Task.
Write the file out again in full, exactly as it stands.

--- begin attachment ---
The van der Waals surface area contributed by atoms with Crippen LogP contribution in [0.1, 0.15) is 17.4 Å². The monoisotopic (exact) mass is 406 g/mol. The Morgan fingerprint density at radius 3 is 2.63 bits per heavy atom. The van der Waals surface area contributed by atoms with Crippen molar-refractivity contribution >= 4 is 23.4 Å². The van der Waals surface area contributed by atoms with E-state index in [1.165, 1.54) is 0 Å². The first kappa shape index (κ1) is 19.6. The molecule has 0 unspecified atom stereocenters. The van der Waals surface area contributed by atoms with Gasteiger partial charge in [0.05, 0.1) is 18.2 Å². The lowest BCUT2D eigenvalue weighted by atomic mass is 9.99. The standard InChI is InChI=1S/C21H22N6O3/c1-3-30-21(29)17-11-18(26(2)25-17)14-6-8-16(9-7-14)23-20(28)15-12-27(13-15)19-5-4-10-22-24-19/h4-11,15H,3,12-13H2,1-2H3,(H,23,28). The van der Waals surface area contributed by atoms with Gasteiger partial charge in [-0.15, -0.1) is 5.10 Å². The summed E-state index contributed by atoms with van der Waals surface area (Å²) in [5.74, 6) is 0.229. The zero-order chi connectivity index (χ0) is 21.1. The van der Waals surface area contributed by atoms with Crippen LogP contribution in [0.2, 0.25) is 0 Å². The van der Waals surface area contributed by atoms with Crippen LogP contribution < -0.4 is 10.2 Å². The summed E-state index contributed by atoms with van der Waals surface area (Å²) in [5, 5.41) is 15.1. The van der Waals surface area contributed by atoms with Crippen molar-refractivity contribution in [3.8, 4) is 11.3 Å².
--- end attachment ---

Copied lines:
The van der Waals surface area contributed by atoms with Crippen LogP contribution in [0.1, 0.15) is 17.4 Å². The monoisotopic (exact) mass is 406 g/mol. The Morgan fingerprint density at radius 3 is 2.63 bits per heavy atom. The van der Waals surface area contributed by atoms with Crippen molar-refractivity contribution >= 4 is 23.4 Å². The van der Waals surface area contributed by atoms with E-state index in [1.165, 1.54) is 0 Å². The first kappa shape index (κ1) is 19.6. The molecule has 0 unspecified atom stereocenters. The van der Waals surface area contributed by atoms with Gasteiger partial charge in [0.05, 0.1) is 18.2 Å². The lowest BCUT2D eigenvalue weighted by atomic mass is 9.99. The standard InChI is InChI=1S/C21H22N6O3/c1-3-30-21(29)17-11-18(26(2)25-17)14-6-8-16(9-7-14)23-20(28)15-12-27(13-15)19-5-4-10-22-24-19/h4-11,15H,3,12-13H2,1-2H3,(H,23,28). The van der Waals surface area contributed by atoms with Gasteiger partial charge in [-0.15, -0.1) is 5.10 Å². The summed E-state index contributed by atoms with van der Waals surface area (Å²) in [5.74, 6) is 0.229. The zero-order chi connectivity index (χ0) is 21.1. The van der Waals surface area contributed by atoms with Crippen LogP contribution in [0.2, 0.25) is 0 Å². The van der Waals surface area contributed by atoms with Crippen LogP contribution < -0.4 is 10.2 Å². The summed E-state index contributed by atoms with van der Waals surface area (Å²) in [5, 5.41) is 15.1. The van der Waals surface area contributed by atoms with Crippen molar-refractivity contribution in [3.8, 4) is 11.3 Å².